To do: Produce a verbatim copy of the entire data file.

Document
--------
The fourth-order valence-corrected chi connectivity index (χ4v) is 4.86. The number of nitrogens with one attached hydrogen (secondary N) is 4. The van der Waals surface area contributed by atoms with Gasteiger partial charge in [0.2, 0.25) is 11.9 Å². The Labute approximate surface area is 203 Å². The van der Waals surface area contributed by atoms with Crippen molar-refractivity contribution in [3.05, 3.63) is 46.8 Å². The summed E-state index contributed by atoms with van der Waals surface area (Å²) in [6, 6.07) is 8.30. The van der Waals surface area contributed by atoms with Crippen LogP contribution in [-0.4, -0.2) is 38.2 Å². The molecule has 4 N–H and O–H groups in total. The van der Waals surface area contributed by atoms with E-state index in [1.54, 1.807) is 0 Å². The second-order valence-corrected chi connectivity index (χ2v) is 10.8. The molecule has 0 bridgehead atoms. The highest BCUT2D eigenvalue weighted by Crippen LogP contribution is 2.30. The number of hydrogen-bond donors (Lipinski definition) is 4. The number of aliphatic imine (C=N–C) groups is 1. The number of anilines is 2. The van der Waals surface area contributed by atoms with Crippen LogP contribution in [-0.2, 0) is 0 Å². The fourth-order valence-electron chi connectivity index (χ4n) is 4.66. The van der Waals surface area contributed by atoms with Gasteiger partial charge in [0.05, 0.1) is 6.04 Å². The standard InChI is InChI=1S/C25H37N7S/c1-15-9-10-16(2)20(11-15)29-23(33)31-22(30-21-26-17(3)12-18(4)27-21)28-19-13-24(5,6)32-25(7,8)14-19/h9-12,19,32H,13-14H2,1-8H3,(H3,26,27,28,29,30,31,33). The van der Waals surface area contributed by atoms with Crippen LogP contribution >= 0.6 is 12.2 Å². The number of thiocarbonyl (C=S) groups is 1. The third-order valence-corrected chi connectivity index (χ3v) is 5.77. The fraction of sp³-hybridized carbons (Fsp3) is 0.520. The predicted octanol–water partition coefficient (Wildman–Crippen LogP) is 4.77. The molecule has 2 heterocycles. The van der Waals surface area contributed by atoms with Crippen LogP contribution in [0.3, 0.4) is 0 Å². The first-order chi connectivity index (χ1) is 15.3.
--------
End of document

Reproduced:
The fourth-order valence-corrected chi connectivity index (χ4v) is 4.86. The number of nitrogens with one attached hydrogen (secondary N) is 4. The van der Waals surface area contributed by atoms with Gasteiger partial charge in [0.2, 0.25) is 11.9 Å². The Labute approximate surface area is 203 Å². The van der Waals surface area contributed by atoms with Crippen molar-refractivity contribution in [3.05, 3.63) is 46.8 Å². The summed E-state index contributed by atoms with van der Waals surface area (Å²) in [6, 6.07) is 8.30. The van der Waals surface area contributed by atoms with Crippen LogP contribution in [-0.4, -0.2) is 38.2 Å². The molecule has 4 N–H and O–H groups in total. The van der Waals surface area contributed by atoms with E-state index in [1.54, 1.807) is 0 Å². The second-order valence-corrected chi connectivity index (χ2v) is 10.8. The molecule has 0 bridgehead atoms. The highest BCUT2D eigenvalue weighted by Crippen LogP contribution is 2.30. The number of hydrogen-bond donors (Lipinski definition) is 4. The number of aliphatic imine (C=N–C) groups is 1. The number of anilines is 2. The van der Waals surface area contributed by atoms with Crippen LogP contribution in [-0.2, 0) is 0 Å². The fourth-order valence-electron chi connectivity index (χ4n) is 4.66. The van der Waals surface area contributed by atoms with Gasteiger partial charge in [0.05, 0.1) is 6.04 Å². The standard InChI is InChI=1S/C25H37N7S/c1-15-9-10-16(2)20(11-15)29-23(33)31-22(30-21-26-17(3)12-18(4)27-21)28-19-13-24(5,6)32-25(7,8)14-19/h9-12,19,32H,13-14H2,1-8H3,(H3,26,27,28,29,30,31,33). The van der Waals surface area contributed by atoms with Crippen LogP contribution >= 0.6 is 12.2 Å². The number of thiocarbonyl (C=S) groups is 1. The third-order valence-corrected chi connectivity index (χ3v) is 5.77. The fraction of sp³-hybridized carbons (Fsp3) is 0.520. The predicted octanol–water partition coefficient (Wildman–Crippen LogP) is 4.77. The molecule has 2 heterocycles. The van der Waals surface area contributed by atoms with Crippen LogP contribution in [0.3, 0.4) is 0 Å². The first-order chi connectivity index (χ1) is 15.3.